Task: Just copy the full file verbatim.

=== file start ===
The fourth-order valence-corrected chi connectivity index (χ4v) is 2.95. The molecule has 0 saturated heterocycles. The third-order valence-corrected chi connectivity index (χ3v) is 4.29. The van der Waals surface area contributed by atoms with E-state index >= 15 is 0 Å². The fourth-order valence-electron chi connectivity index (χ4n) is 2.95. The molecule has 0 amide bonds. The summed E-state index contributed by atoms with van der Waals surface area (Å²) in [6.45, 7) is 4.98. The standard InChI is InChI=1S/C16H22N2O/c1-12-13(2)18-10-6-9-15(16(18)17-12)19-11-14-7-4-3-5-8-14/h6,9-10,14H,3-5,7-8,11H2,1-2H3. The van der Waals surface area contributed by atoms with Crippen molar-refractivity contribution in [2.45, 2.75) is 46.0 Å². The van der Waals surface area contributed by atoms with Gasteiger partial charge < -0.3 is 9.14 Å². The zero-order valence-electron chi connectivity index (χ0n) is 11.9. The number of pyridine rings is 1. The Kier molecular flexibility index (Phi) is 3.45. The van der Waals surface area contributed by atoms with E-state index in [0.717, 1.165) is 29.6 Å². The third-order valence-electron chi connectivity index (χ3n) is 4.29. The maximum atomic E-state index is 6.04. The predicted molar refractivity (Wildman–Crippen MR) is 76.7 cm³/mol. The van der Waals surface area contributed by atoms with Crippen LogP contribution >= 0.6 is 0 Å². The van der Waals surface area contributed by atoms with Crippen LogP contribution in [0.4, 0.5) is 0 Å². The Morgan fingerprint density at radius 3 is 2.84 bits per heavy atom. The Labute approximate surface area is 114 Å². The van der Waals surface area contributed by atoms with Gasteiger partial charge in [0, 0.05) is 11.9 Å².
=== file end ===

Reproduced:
The fourth-order valence-corrected chi connectivity index (χ4v) is 2.95. The molecule has 0 saturated heterocycles. The third-order valence-corrected chi connectivity index (χ3v) is 4.29. The van der Waals surface area contributed by atoms with E-state index >= 15 is 0 Å². The fourth-order valence-electron chi connectivity index (χ4n) is 2.95. The molecule has 0 amide bonds. The summed E-state index contributed by atoms with van der Waals surface area (Å²) in [6.45, 7) is 4.98. The standard InChI is InChI=1S/C16H22N2O/c1-12-13(2)18-10-6-9-15(16(18)17-12)19-11-14-7-4-3-5-8-14/h6,9-10,14H,3-5,7-8,11H2,1-2H3. The van der Waals surface area contributed by atoms with Crippen molar-refractivity contribution in [2.45, 2.75) is 46.0 Å². The van der Waals surface area contributed by atoms with Gasteiger partial charge < -0.3 is 9.14 Å². The zero-order valence-electron chi connectivity index (χ0n) is 11.9. The number of pyridine rings is 1. The Kier molecular flexibility index (Phi) is 3.45. The van der Waals surface area contributed by atoms with E-state index in [0.717, 1.165) is 29.6 Å². The third-order valence-electron chi connectivity index (χ3n) is 4.29. The maximum atomic E-state index is 6.04. The predicted molar refractivity (Wildman–Crippen MR) is 76.7 cm³/mol. The van der Waals surface area contributed by atoms with Crippen LogP contribution >= 0.6 is 0 Å². The van der Waals surface area contributed by atoms with Crippen LogP contribution in [0.4, 0.5) is 0 Å². The Morgan fingerprint density at radius 3 is 2.84 bits per heavy atom. The Labute approximate surface area is 114 Å². The van der Waals surface area contributed by atoms with Gasteiger partial charge in [0, 0.05) is 11.9 Å².